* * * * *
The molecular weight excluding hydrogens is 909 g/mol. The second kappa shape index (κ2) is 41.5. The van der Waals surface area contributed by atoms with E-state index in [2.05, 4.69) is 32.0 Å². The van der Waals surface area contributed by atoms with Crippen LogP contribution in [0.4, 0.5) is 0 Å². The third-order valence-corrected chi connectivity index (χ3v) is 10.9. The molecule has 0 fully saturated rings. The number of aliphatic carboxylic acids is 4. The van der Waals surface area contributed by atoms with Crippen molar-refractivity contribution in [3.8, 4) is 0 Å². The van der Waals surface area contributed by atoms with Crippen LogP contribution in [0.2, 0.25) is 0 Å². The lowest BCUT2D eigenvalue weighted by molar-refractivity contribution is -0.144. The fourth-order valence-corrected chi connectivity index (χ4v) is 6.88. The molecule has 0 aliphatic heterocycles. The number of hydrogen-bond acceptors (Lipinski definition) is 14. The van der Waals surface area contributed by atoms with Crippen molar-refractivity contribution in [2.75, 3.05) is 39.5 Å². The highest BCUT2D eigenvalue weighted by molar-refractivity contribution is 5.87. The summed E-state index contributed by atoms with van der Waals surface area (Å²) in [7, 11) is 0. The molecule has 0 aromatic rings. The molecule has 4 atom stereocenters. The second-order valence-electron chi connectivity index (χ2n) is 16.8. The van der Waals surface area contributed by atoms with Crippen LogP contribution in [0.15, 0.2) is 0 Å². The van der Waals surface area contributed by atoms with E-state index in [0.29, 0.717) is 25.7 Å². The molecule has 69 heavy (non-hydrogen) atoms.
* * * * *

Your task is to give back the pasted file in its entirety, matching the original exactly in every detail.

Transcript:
The molecular weight excluding hydrogens is 909 g/mol. The second kappa shape index (κ2) is 41.5. The van der Waals surface area contributed by atoms with E-state index in [2.05, 4.69) is 32.0 Å². The van der Waals surface area contributed by atoms with Crippen LogP contribution in [0.4, 0.5) is 0 Å². The third-order valence-corrected chi connectivity index (χ3v) is 10.9. The molecule has 0 fully saturated rings. The number of aliphatic carboxylic acids is 4. The van der Waals surface area contributed by atoms with Crippen molar-refractivity contribution in [3.8, 4) is 0 Å². The van der Waals surface area contributed by atoms with Crippen LogP contribution in [0.2, 0.25) is 0 Å². The lowest BCUT2D eigenvalue weighted by molar-refractivity contribution is -0.144. The fourth-order valence-corrected chi connectivity index (χ4v) is 6.88. The molecule has 0 aliphatic heterocycles. The number of hydrogen-bond acceptors (Lipinski definition) is 14. The van der Waals surface area contributed by atoms with Crippen molar-refractivity contribution in [2.75, 3.05) is 39.5 Å². The highest BCUT2D eigenvalue weighted by molar-refractivity contribution is 5.87. The summed E-state index contributed by atoms with van der Waals surface area (Å²) in [7, 11) is 0. The molecule has 0 aromatic rings. The molecule has 4 atom stereocenters. The second-order valence-electron chi connectivity index (χ2n) is 16.8. The van der Waals surface area contributed by atoms with Crippen LogP contribution in [0.15, 0.2) is 0 Å². The van der Waals surface area contributed by atoms with E-state index in [0.29, 0.717) is 25.7 Å². The molecule has 69 heavy (non-hydrogen) atoms.